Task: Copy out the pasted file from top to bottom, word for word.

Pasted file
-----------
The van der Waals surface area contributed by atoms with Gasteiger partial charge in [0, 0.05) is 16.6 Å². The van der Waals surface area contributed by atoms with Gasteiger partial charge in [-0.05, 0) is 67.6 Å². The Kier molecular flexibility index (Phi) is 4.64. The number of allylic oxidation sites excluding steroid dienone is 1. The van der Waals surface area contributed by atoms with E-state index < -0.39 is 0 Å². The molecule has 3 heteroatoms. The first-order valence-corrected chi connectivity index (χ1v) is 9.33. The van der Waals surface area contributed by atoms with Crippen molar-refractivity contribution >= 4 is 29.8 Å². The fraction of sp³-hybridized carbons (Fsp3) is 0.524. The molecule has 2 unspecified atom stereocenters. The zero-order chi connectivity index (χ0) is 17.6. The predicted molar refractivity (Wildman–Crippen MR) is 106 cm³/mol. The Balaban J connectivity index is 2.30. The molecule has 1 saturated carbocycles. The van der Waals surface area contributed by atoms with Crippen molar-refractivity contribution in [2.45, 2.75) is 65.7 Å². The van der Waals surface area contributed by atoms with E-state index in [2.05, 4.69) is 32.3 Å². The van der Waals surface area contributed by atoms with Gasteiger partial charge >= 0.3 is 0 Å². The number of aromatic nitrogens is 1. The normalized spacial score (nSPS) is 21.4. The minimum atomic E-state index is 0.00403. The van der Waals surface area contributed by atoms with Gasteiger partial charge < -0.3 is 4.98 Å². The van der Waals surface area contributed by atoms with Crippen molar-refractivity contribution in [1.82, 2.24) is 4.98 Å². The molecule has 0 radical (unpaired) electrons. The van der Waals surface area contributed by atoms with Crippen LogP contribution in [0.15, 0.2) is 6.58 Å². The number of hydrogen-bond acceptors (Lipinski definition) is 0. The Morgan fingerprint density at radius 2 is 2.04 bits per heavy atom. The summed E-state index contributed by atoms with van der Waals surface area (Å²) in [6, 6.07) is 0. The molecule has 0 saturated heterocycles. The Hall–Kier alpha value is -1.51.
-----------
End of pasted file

The van der Waals surface area contributed by atoms with Gasteiger partial charge in [0, 0.05) is 16.6 Å². The van der Waals surface area contributed by atoms with Gasteiger partial charge in [-0.05, 0) is 67.6 Å². The Kier molecular flexibility index (Phi) is 4.64. The number of allylic oxidation sites excluding steroid dienone is 1. The van der Waals surface area contributed by atoms with E-state index < -0.39 is 0 Å². The molecule has 3 heteroatoms. The first-order valence-corrected chi connectivity index (χ1v) is 9.33. The van der Waals surface area contributed by atoms with Crippen molar-refractivity contribution >= 4 is 29.8 Å². The fraction of sp³-hybridized carbons (Fsp3) is 0.524. The molecule has 2 unspecified atom stereocenters. The zero-order chi connectivity index (χ0) is 17.6. The predicted molar refractivity (Wildman–Crippen MR) is 106 cm³/mol. The Balaban J connectivity index is 2.30. The molecule has 1 saturated carbocycles. The van der Waals surface area contributed by atoms with Crippen molar-refractivity contribution in [2.45, 2.75) is 65.7 Å². The van der Waals surface area contributed by atoms with E-state index in [2.05, 4.69) is 32.3 Å². The van der Waals surface area contributed by atoms with Gasteiger partial charge >= 0.3 is 0 Å². The number of aromatic nitrogens is 1. The normalized spacial score (nSPS) is 21.4. The minimum atomic E-state index is 0.00403. The van der Waals surface area contributed by atoms with Gasteiger partial charge < -0.3 is 4.98 Å². The van der Waals surface area contributed by atoms with Crippen molar-refractivity contribution in [1.82, 2.24) is 4.98 Å². The molecule has 0 radical (unpaired) electrons. The van der Waals surface area contributed by atoms with Crippen LogP contribution in [0.15, 0.2) is 6.58 Å². The number of hydrogen-bond acceptors (Lipinski definition) is 0. The Morgan fingerprint density at radius 2 is 2.04 bits per heavy atom. The summed E-state index contributed by atoms with van der Waals surface area (Å²) in [6, 6.07) is 0. The molecule has 0 saturated heterocycles. The Hall–Kier alpha value is -1.51.